"Our Tools of Learning" : George Arthur Plimpton's Gifts to Columbia University

Medieval World: Trivium > Page 3

Latin Grammar

Manuscript book on parchment Northern Italy, third quarter of the 15th century

Plimpton MS 144

This Latin grammar was owned by Sir Thomas Phillipps (1792-1872) and sold at the Phillipps sale, Sotheby’s, 21 March 1895, where it was bought by the firm of Bernard Quaritch. It was acquired by George A. Plimpton by 1933. The text seems to be an abbreviated form of the work of Priscian.

Gift of George Arthur Plimpton


De verborum copia

Manuscript book on paper Italy, third quarter of the 15th century

Plimpton MS 115

Complications of paganity and christianity, properly rhetorical texts and treatises of morality prevented the Middle Ages, and even today’s scholars until the 1980s from sorting out this text. The confusion started with Seneca: was he a pagan? was he an extraordinarily moral pagan? was he (therefore?) a christian? The answer to all this seemed to be yes, because there is (apocryphal) correspondence between Seneca and St. Paul: in Letter IX, Seneca, having chastised St. Paul for his poor rhetorical style in Greek, offers to send to Paul a text that he, Seneca, has written: De verborum copia.

The mix-up now passes to a text of Martin of Braga, usually known as the Formula vitae honestae; but every so often, Martin’s (real) text is entitled with the same name as Seneca’s (imaginary) text. Since Seneca (apparently) wrote the treatise for a Formula for An Honest Life, it’s natural that excerpts from another (authentic) work of Seneca’s become attached to the end of (Martin’s) Honest Life. Thus: Martin of Braga, Formula vitae honestae + Seneca, excerpts from his Epistulae ad Lucilium = Pseudo Seneca, De verborum copia.

The final ten leaves of this codex appear almost as chaotic to a modern reader as the main text: these leaves contain a jumble of medical, cosmetic and technical recipes in Italian. You can learn how to make pills helpful against hemorrhoids, the plague, scrofula; you can learn how to temper iron (7 ways); you can make a lotion so that you will always seem “giovene e bella e polita” and another so that you will conceive a child; you can produce medications for hangover, for sunburn, for nosebleed. And there is a medicine with “infinite virtù.”

Gift of George Arthur Plimpton

Myrrour of the Worlde

[Westminster: William Caxton, 1481]

Incunabula Goff M-883

This leaf from the Myrrour of the Worlde serves many purposes. First, it was printed by William Caxton, the first printer in England and the first English retailer of printed books. Second, this leaf shows school boys at their lessons. Finally, it was given by George A. Plimpton’s daughter-in-law, Pauline Ames Plimpton, in honor of the opening of the new Butler Library home of the Rare Book and Manuscript Library in 1985.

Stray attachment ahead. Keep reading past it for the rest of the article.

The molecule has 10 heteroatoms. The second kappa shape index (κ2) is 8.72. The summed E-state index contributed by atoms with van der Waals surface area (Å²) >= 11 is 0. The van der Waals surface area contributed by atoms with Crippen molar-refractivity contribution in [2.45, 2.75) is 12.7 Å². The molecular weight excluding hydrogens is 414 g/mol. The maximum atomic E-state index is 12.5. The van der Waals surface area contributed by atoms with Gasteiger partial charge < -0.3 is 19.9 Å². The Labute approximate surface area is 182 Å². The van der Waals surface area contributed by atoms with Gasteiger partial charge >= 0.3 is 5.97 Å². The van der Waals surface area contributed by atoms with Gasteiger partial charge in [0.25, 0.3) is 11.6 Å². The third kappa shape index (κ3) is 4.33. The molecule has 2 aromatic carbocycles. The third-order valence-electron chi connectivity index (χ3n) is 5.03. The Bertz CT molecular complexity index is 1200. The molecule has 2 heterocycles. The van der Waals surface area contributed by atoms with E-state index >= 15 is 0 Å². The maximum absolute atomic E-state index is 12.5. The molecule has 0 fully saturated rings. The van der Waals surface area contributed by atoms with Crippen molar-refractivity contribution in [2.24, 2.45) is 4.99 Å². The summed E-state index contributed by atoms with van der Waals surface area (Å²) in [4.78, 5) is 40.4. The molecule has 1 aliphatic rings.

Gift of Mrs. Francis T. P. Plimpton in Honor of The Opening of the Rare Book & Manuscript Library


De disciplina scholarium

Strasbourg: [Printer of the 1483 Jordanus de Quedlinburg (Georg Husner), February 1, 1491

Incunabula Goff B-822

The 13th-century pedagogical treatise known as De disciplina scholarium, attributed to Pseudo-Boethius, was possibly composed by the Dominican friar, author of the encyclopedia De naturis rerum, Thomas de Cantimpré.

Gift of George Arthur Plimpton


Regulae grammaticales

Florence: [Francesco Bonaccorsi], for Piero Pacini, March 15, 1496

Incunabula Goff G-538 Bound with Plimpton MS 135

Before joining Mr. Plimpton’s library, this volume of manuscript and printed works belonged to Ernst Boekel, director of the Gymnasium at Heidelberg. Folio 26 of the incunable text, shown here, contains the hand-colored woodcut of a teacher and students in a classroom. The manuscripts in the volume include a work on the Roman calendar, and Latin grammars and metrical treatises. The binding contains a fragment of an 11th century Italian manuscript with a portion of the collects for Good Friday.

Gift of George Arthur Plimpton

CICERO, 106–43 B.C.E.

De amicitia, De senectute, Tusculan disputations

Manuscript book on parchment Northern Italy, end of the 15th century

Plimpton MS 098

The two first texts in this codex circulated together through much of their manuscript lives: Cicero’s treatises, De amicitia (On friendship) and his De senectute (On old age) are both relatively short (pp. 34 and pp. 28 in this copy) and are easily viewed as companion pieces. Both were known to the Carolingians, perhaps the De amicitia somewhat less so given the rate of survival, but both were immensely popular in the 14th and 15th centuries: of the ca. 400 extant manuscripts all but about 50 date from this late period.

The transmission of the third text in this volume, Cicero’s Tusculan Disputations, on the other hand, has been pushed back to an archetype of the 6th or early 7th century; it mainly argues matters of Platonic cosmology, and therefore served as a school text.

Gift of George Arthur Plimpton


Rare Book & Manuscript Library / Butler Library, 6th Fl. East / 535 West 114th St. / New York, NY 10027 / (212) 854-5153 / rbml@libraries.cul.columia.edu